Were you worried that the general elections in the country could bring about new leadership, perhaps destabilize business and undermine what you are trying to do?
On the contrary, I’m one of the people that think that election is good for governance. And governance is good for private sector business.
So, instead of being worried, we should embrace it as a positive development. It has become a tradition in our society now that every four years, you have the opportunity to re appraise the government and make an affirmative statement, action and or change.
In the private sector, our own is done every year. Every year, the shareholders come up to end a reign and put another leadership in place.
Did you envisage any post-election crisis in Nigeria?
I think elections come and go. And in a day or two, everything is back to normal in the country. That is the kind of people we are. And I don’t foresee anything different in this edition of the elections.
On the international media, there is an understanding that Boko Haram is waging a brutal war across Nigeria. But Lagos seems too distant from it, based on the relative peace and tranquility on ground. How do you see this?
Security threat anywhere should be a concern for everyone. Wherever it exists, even if it’s far away from the country, we should all be worried.
And for the private sector, we need a stable environment to be able to do your businesses. You don’t want to be worried about security challenges while trying to put your businesses together.
Are you one of the incurable optimists about positive economic equality turnaround in Nigeria and the entire African continent?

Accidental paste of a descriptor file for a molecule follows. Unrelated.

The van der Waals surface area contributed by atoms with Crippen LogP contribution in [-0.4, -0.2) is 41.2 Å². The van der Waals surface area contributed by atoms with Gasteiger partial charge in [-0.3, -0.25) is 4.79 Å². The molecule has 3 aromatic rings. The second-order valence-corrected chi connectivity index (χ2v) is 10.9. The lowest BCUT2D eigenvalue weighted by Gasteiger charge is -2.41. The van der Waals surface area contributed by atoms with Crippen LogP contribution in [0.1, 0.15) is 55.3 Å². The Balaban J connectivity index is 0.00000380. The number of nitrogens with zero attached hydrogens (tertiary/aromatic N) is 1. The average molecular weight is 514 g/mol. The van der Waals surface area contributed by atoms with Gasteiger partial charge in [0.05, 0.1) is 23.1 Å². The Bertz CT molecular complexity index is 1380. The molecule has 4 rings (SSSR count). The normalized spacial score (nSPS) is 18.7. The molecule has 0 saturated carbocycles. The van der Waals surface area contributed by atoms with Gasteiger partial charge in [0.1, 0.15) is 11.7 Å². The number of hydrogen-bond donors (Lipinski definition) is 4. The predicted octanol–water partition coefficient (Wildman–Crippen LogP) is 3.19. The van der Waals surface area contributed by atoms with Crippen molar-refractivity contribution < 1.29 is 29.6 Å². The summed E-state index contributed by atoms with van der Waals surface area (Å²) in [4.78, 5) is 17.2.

Of course I’m extremely optimistic about the future of Nigeria and Africa. I continue to remain here and make tremendous investments across the continent because I strongly believe in its future. And I would continue to do this.
I just finished a meeting not long ago, which is about some investment decisions we have had to make. I do this because I have confidence in the economic opportunities and investment potentials in this environment. Also, I do this because nowhere else do I get the kind of returns on my investment than what I am making here in Nigeria and other parts of Africa.
I also do this because our economy here in the country is sort of stagnating and stunted in terms of growth. And in Nigeria and Africa as a whole, we would continue on the average growth of 6% GDP progress, which is a very good economic indicator for investment.
And if you look at the income per capital of Nigeria and some other African countries, you will see that there is a trend of positive change permeating across all sectors.
How much of a threat does corruption pose to economic prosperity and efforts to rescue the large junk of unemployed?
Corruption remains an issue for Nigeria and as you have in other developed countries too. The issue is that we should continue to make progress in stemming it, and wiping it out of the system; because it works against the economic prosperity of the country.
But I think sincerely that we are making some progress in stemming the menace. And we would drive more economic prosperity and inclusive growth if we are able to solve the problem of corruption once and for all in the country.
As we improve in good governance, corruption would gradually die a natural death. .